Inject locally, treat globally. That’s the gist of a new cancer immunotherapy strategy called in situ vaccination. It has three steps: (1) Deliver immunoenhancing agents to a tumor site. (2) Trigger an immune response among “prescreened” T cells, that is, T cells that have already shown that they can infiltrate the tumor. (3) Watch the T cells attack cancer throughout the body.

In situ vaccination was developed by Stanford University scientists who believe that their approach, which involves local application of tiny amounts of immunoenhancing agents, could serve as a rapid and relatively inexpensive cancer therapy. These agents? An innate immune system activator called CpG, and a stimulatory antibody called anti-OX40.

The scientists, led by oncologist Ronald Levy, M.D., also emphasize that their approach is unlikely to cause the adverse side effects often seen with body-wide immune stimulation.

“When we use these two agents together, we see the elimination of tumors all over the body,” said Dr. Levy. “This approach bypasses the need to identify tumor-specific immune targets and doesn't require wholesale activation of the immune system or customization of a patient's immune cells.”

Details about the new approach appeared January 31 in the journal Science Translational Medicine, in an article entitled “Eradication of Spontaneous Malignancy by Local Immunotherapy.” The article describes how in situ vaccination was tested in mice with transplanted lymphoma tumors in two sites on their bodies. Just one tumor was injected with the two test agents, but both the treated and the untreated tumors regressed.

“…the combination of unmethylated CG–enriched oligodeoxynucleotide (CpG)—a Toll-like receptor 9 (TLR9) ligand—and anti-OX40 antibody provided the most impressive results,” wrote the article’s authors. “Low doses of CpG injected into a tumor induce the expression of OX40 on CD4+ T cells in the microenvironment in mouse or human tumors. An agonistic anti-OX40 antibody can then trigger a T cell immune response, which is specific to the antigens of the injected tumor.”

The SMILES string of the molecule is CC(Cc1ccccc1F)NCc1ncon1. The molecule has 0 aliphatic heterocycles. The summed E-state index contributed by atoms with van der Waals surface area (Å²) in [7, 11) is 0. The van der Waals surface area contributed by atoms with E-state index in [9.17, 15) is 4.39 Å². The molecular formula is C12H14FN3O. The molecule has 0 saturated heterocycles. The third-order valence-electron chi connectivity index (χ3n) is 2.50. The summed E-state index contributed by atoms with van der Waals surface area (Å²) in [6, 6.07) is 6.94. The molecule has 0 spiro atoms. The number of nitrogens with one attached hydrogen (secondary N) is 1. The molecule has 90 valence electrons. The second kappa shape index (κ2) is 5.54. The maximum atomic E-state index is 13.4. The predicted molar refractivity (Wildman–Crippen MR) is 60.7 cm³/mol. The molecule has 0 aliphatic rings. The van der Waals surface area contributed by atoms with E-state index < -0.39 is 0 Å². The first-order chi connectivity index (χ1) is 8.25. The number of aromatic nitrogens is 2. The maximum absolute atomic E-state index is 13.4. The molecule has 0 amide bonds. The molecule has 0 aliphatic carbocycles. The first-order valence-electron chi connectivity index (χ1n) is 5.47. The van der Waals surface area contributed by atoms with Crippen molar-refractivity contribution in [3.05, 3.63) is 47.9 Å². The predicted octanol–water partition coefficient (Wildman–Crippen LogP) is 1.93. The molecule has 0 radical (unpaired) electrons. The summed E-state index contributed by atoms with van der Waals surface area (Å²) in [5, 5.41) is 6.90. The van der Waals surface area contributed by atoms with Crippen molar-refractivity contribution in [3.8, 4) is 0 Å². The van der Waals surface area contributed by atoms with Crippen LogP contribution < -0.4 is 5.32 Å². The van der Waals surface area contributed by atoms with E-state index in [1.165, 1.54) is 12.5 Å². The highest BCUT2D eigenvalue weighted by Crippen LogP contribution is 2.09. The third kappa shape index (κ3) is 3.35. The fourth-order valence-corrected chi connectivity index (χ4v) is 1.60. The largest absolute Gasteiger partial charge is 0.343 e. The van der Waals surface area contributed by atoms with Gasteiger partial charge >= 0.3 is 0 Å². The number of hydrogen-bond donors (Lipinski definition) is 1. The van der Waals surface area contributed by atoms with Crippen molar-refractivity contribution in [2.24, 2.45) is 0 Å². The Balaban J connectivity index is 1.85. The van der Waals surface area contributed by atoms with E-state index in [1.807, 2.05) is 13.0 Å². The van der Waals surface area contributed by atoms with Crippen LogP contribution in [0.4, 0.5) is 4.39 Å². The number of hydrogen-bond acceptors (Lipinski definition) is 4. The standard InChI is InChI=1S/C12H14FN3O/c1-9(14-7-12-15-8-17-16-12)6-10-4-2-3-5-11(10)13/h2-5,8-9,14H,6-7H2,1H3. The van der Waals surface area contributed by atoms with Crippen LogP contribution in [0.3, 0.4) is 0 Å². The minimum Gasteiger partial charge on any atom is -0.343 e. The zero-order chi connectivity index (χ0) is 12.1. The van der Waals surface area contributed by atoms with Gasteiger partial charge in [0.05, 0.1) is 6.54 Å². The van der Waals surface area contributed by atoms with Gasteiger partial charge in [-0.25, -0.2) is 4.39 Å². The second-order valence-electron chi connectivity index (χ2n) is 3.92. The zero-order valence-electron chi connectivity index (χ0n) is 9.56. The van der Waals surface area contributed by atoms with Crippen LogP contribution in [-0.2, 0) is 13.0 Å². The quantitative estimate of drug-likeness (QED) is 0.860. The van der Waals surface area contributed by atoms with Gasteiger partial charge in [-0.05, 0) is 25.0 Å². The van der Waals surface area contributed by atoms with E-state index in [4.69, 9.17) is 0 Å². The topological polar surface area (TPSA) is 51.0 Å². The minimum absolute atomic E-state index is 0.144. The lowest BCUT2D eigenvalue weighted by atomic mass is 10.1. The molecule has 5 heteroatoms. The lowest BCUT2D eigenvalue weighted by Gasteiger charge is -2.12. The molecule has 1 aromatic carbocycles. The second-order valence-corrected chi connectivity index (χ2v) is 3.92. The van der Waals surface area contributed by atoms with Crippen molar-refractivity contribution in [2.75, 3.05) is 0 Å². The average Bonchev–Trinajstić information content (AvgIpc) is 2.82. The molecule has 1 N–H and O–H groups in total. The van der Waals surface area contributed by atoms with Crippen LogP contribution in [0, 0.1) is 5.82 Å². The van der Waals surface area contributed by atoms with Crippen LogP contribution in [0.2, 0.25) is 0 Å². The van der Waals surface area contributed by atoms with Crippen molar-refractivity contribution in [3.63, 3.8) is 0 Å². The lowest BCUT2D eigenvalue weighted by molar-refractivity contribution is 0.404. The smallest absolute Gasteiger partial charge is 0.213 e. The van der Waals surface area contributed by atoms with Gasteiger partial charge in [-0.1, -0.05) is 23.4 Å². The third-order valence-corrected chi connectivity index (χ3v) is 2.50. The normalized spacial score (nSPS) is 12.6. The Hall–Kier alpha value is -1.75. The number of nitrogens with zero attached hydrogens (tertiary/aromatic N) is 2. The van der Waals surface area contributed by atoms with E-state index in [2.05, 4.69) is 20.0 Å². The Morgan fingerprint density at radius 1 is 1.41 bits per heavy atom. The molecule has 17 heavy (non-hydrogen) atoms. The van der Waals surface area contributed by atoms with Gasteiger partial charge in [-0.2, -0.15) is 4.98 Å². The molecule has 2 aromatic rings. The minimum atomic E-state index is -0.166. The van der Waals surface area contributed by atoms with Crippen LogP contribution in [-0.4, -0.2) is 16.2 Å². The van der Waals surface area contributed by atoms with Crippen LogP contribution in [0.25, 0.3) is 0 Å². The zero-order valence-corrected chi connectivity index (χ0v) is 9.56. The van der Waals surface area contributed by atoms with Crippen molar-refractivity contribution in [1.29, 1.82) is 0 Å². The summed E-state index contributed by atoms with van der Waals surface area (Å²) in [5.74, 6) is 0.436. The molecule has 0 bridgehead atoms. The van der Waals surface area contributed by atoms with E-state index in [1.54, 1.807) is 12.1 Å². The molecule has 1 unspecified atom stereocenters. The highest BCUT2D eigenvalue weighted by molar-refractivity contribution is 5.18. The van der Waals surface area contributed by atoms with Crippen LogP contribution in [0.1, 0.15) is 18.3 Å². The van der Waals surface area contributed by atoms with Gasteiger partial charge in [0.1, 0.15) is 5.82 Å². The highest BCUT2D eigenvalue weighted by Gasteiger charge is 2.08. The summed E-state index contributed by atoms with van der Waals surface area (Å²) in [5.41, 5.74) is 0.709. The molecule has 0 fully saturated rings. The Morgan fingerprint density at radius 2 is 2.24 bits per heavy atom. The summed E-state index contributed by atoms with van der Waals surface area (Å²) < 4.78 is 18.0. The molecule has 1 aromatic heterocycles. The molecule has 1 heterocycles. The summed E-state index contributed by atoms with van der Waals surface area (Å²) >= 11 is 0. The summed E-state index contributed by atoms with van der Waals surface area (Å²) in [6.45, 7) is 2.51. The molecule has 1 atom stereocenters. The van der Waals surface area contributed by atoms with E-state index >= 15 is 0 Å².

In 87 of 90 mice, the cancers were eradicated. Although the cancer recurred in three of the mice, the tumors again regressed after a second treatment. The researchers saw similar results in mice bearing breast, colon, and melanoma tumors.

“I don't think there's a limit to the type of tumor we could potentially treat, as long as it has been infiltrated by the immune system,” Dr. Levy stated.

Some immunotherapy approaches rely on stimulating the immune system throughout the body. Others target naturally occurring checkpoints that limit the anticancer activity of immune cells. Still others, like the chimeric antigen receptor (CAR) T-cell therapy recently approved to treat some types of leukemia and lymphomas, require a patient's immune cells to be removed from the body and genetically engineered to attack the tumor cells. Many of these approaches have been successful, but they each have downsides—from difficult-to-handle side effects to high cost and lengthy preparation or treatment times.

“All of these immunotherapy advances are changing medical practice,” Levy noted. “Our approach uses a one-time application of very small amounts of two agents to stimulate the immune cells only within the tumor itself. In the mice, we saw amazing, body-wide effects, including the elimination of tumors all over the animal.”

Cancers often exist in a kind of immunological limbo. Immune cells like T cells recognize the abnormal proteins often present on cancer cells and infiltrate to attack the tumor. However, as the tumor grows, it often devises ways to suppress the activity of the T cells. Dr. Levy's method works to reactivate the cancer-specific T cells by injecting microgram amounts of two agents directly into the tumor site.

“This is a very targeted approach,” Dr. Levy explained. “Only the tumor that shares the protein targets displayed by the treated site is affected. We're attacking specific targets without having to identify exactly what proteins the T cells are recognizing.”

To explore the specificity of the T cells stimulated by in situ transplantation, the study’s lead author, Idit Sagiv-Barfi, Ph.D., transplanted two types of tumors into the mice. She transplanted the same lymphoma cancer cells in two locations, and then she transplanted a colon cancer cell line in a third location. Treatment of one of the lymphoma sites caused the regression of both lymphoma tumors but did not affect the growth of the colon cancer cells.

One of the agents is currently already approved for use in humans; the other has been tested for human use in several unrelated clinical trials. A clinical trial was launched in January to test the effect of the treatment in patients with lymphoma.

The current clinical trial is expected to recruit about 15 patients with low-grade lymphoma. If successful, Levy believes the treatment could be useful for many tumor types. He envisions a future in which clinicians inject the two agents into solid tumors in humans prior to surgical removal of the cancer as a way to prevent recurrence due to unidentified metastases or lingering cancer cells, or even to head off the development of future tumors that arise due to genetic mutations like BRCA1 and 2.

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